In National Labor Relations Board v. Noel Canning, No. 12-1281, slip op. (S. Ct. June 26, 2014), the Court invalidated Pres. Obama’s three recess appointments to the NLRB. In their concurrence, at page 10 [of the concurrence] Justices Scalia, Thomas and Alito take exception to the majority’s understanding of the terms “recess” and “session” in the constitutional allocation of recess appointment power and examine an interpretation developed by USD law professor Michael Rappaport in his 2005 UCLA Law Review article , The Original Meaning of the Recess Appointments Clause, 52 UCLA L. Rev. 1487, 1569 (also relied upon in the Brief of Constitutional Law Scholars as Amici Curiae for Respondent).
The concurrence notes that Rappaport suggests a colloquial interpretation “that the recess-appointment power would be activated during any temporary suspension of Senate proceedings, but appointments made pursuant to that power would last only until the beginning of the next suspension (which would end the next colloquial session).” While Scalia finds this approach more “linguistically defensible” than that of the majority opinion, it still “leaves the recess-appointment power without a textually grounded principle limiting the time of its exercise.” In his ensuing lengthy discussion of this point, Scalia refers to Prof. Rappaport’s article three more times and also cites a manuscript of another paper by Prof Rappaport, Why Nonoriginalism Does Not Justify Departing from the Original Meaning of the Recess Appointments Clause .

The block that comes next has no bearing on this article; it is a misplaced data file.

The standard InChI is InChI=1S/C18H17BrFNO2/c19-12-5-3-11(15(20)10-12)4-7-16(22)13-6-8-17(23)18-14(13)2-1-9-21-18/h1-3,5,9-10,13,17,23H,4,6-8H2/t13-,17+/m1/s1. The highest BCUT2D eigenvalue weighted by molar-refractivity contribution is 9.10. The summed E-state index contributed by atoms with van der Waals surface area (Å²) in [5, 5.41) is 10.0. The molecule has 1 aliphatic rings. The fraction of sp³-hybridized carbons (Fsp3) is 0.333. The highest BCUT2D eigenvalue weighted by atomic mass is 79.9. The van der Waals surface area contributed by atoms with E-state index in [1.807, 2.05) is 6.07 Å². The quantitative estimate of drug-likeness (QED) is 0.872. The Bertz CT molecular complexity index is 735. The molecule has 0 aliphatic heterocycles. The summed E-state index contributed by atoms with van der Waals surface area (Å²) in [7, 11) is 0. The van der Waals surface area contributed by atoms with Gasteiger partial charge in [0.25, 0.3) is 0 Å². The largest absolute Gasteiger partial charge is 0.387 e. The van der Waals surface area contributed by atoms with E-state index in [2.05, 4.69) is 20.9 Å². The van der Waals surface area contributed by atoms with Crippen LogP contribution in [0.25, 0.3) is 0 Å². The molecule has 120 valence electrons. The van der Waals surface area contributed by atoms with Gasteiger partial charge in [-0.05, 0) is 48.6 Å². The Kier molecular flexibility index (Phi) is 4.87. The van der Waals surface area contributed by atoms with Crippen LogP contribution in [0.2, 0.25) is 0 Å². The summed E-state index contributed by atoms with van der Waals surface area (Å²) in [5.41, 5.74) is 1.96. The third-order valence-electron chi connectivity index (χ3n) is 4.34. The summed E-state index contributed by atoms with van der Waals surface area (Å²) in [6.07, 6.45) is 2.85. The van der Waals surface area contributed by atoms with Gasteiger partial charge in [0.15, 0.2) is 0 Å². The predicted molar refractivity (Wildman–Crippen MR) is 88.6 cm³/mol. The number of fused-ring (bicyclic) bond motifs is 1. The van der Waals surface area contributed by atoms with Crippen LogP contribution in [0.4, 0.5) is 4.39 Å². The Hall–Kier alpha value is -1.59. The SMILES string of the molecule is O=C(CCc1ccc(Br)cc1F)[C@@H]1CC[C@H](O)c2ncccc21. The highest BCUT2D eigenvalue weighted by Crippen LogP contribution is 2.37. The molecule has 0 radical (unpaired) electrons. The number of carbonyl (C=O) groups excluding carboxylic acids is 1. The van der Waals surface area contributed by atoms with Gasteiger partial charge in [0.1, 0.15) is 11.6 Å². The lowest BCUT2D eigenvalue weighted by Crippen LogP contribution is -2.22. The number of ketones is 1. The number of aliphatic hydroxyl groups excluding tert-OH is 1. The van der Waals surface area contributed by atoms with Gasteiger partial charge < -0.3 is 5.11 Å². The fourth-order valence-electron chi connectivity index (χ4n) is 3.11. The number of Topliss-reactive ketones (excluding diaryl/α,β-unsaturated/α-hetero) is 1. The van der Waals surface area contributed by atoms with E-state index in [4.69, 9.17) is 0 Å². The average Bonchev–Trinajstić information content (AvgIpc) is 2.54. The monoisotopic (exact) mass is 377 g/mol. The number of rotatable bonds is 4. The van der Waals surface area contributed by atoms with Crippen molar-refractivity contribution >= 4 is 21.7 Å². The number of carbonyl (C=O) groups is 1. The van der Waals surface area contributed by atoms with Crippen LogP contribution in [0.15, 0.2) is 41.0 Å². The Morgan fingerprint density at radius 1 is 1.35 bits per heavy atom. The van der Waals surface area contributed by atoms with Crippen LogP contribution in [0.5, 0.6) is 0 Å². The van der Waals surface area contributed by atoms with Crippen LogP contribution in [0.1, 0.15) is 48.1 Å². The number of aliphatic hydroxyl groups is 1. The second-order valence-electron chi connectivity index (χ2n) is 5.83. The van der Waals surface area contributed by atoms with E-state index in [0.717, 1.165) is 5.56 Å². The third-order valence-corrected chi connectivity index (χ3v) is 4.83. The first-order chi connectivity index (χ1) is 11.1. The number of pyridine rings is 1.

Recognition of scholarly work by Supreme Court justices is reserved for a relatively elite echelon of law professors, and USD is well represented by Prof. Rappaport in this group.